To see who else is going out, go on over to Sepia Saturday.

“Best of Big Bands Vol 2.”  Radio Archives. Web. 20 Mar. 2012.

“Lewises Sell Interest in Seaside Park.”  The Billboard (4 Oct 1947): 56. Google Books. Web. 20 Mar. 2012.

“Seaside Changes Hands; $275,000 Paid for Virginia Beach Spot by Lewis, Greenspoon Combo.” The Billboard. (23 Oct 1943): 42. Google Books. Web. 20 Mar. 2012.

“Sunday Floorshows Click in Ballroom.”  The Billboard. (6 Nov 1943): 17. Google Books. Web. 20 
Mar. 2012.

“Surf Beach Reopens with Orks After 4 Yrs.” The Billboard. (25 May 1946): 47. Google Books. Web. 20 Mar. 2012.
“Va Beach Hotel Operators Fear Turnaway Flack." The Billboard (31 May 1947): 47. Google BooksWeb. 20 Mar. 2012.
“Virginia Beach Notes.”  The Billboard (14 Sep 1946): 80. Google Books. Web. 20 Mar. 2012.
“Virginia Spots Fall Behind 1945; Weather Main Reason.”  The Billboard.  (14 Sep 1946): 80. Google Books. Web. 20 Mar. 2012.

©2014, Wendy Mathias.  All rights reserved.


  1. It is fabulous that you have the photos & souvenir books! In the Palomer photo they all look very young, too young to be out on the town. ha. Reminds me of a photo of my parents at a club in New York City.

  2. How nice to have photos of your Mum as a youngster out enjoying herself. I don't have any photos of my Mum from before she was married - maybe the family didn't have a camera when she was a teenager. I really enjoyed your pics :-) Jo

  3. Enjoyed seeing your photos. What great pics to have of your mother was she was a teenager. Looks like Mary & Betsy had lots of fun together when they were young.

  4. Goodness, what a store of photos. How lucky you are to have these pictures of your mum and her friends so obviously enjoying their nights on the town. A very enjoyable post.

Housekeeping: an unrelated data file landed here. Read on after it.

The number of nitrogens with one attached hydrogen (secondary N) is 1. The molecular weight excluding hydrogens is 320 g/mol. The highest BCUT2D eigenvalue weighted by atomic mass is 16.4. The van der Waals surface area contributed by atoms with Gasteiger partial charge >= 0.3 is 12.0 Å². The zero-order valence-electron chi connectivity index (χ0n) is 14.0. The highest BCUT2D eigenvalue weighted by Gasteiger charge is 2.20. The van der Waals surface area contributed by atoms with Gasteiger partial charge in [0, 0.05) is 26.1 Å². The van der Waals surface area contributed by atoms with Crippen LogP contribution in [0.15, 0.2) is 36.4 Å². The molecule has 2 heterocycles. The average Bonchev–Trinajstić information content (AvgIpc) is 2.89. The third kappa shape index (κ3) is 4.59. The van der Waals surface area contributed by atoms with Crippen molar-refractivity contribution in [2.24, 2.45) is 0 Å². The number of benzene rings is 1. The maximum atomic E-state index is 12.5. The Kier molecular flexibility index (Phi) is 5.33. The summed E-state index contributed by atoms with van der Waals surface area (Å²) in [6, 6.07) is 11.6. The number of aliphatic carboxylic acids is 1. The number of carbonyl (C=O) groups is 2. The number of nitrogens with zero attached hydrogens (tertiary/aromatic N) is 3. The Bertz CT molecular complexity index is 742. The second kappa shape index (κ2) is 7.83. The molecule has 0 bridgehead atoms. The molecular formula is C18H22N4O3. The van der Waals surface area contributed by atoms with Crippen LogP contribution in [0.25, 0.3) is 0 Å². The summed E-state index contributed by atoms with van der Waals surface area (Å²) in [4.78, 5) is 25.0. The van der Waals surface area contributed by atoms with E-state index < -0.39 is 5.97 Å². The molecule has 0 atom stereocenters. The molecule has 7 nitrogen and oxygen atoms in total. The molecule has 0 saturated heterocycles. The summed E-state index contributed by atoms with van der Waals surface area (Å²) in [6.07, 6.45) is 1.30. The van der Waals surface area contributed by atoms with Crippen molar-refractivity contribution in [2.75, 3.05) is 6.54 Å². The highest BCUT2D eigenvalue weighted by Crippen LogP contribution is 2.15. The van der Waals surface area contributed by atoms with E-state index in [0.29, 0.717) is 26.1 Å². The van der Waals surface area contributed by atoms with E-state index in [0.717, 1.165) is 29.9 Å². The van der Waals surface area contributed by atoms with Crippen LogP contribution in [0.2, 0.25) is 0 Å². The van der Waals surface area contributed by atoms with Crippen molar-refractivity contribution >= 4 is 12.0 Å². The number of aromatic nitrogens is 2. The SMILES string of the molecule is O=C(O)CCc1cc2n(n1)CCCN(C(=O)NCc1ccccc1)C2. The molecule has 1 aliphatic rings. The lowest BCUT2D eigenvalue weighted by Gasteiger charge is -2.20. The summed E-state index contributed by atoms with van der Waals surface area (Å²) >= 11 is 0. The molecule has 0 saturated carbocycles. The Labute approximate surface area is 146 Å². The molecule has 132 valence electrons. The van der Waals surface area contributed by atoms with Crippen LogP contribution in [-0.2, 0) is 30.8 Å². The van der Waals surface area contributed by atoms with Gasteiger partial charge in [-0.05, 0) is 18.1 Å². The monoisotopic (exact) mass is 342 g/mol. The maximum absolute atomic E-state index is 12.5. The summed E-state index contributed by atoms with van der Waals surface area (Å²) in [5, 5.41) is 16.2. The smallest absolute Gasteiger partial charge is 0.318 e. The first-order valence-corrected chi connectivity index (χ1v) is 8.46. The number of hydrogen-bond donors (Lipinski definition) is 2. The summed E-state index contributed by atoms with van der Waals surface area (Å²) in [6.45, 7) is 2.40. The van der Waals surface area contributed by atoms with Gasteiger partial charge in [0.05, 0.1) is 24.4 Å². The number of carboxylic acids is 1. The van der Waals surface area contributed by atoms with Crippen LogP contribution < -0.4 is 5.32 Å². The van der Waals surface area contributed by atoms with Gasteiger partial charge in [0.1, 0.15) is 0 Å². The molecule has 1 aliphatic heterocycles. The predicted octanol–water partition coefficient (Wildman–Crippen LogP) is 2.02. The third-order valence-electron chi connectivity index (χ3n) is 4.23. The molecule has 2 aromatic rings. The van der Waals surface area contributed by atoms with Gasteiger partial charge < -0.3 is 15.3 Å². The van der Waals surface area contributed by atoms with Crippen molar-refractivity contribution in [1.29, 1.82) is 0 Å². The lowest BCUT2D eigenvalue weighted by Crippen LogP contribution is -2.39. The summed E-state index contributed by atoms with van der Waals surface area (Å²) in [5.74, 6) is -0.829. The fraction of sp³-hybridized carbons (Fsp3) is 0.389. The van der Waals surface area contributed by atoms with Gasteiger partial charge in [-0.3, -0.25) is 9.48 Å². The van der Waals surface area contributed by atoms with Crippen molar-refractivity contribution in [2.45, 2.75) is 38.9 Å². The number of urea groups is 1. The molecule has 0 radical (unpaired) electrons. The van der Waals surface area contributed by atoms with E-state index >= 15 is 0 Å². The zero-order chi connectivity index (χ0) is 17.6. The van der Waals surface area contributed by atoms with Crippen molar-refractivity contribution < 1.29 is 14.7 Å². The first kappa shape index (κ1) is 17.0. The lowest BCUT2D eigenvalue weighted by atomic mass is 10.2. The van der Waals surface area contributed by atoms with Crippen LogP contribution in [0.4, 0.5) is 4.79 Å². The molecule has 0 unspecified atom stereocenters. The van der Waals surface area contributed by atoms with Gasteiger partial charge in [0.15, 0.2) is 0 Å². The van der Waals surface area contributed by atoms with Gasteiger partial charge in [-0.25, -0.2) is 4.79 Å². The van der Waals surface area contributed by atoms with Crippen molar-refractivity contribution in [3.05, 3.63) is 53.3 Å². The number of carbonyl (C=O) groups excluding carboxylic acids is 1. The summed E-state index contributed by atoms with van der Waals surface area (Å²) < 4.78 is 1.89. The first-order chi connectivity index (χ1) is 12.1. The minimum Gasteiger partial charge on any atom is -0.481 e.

1. Wendy, these are fantastic! Your Mom and her friend were popular beauties, and it was fun to learn of their favorite clubs. You have preserved a lot of history in this post.

      Have a great weekend,

      Kathy M.

  5. I wonder why I can only find one fellow smiling? I can't envisage a no alcoholic venue - although I would have been too young in the 1940s/mid 50s.

  6. That's a nice little collection of souvenir photos. Your mother must have had a lot of fun going out when she was young.

  7. Wow. Your mom sure liked to go out, didn't she? It's amazing how you have all these photos of her with her friends at all the different night spots. There must have been roving photographers at every club. That's something don't see much anymore. Everyone now has a cell phone to take their own photos.

  8. How ironic that alcohol was outlawed at the Palomar and then it was eventually knocked down for a coca cola plant. Wonderful set of photos, with such history, and fun too.

  9. All wonderful shots and the girls are so stylish and pretty.

  10. She and Betsy were tons of fun, even when they didn't go out. It is funny to look at Momma in that last picture. She held her hand the same way throughout her life. What a beautiful smile she had! I noticed that Cookie wasn't with George! LOL. I wonder where he was!

  11. As I read your fascinating post I could hear the music of those big bands in my mind. If only we could travel back in time, I would be off like a shot for a (sepia) Saturday night out.

  12. Oh such style and grace and young-ness quite a difference from many of the goings out today! Just loved seeing all these great photos from such a grand era!

  13. All the photos depict the times when dressing up was the norm and expected. I chuckled over the paper dolls tale! All the guys in sport coats or suits, today do young guys even own a tie! Nice tour of the times that were//

  14. Wow, they did go out a lot. Lucky girls. I'm so glad that somebody had the foresight to take pictures. Wouldn't they be amused if they knew the Sepia Saturday participants from around the world would be viewing these pictures.

  15. Great shots- looks like they enjoyed going out and having a good time. Love to see the guys in their suits and ties.

  16. My mom loved going dancing but there are no pictures, that I know of... Splendid collection from this era. Would she smile seeing these again, or even blush?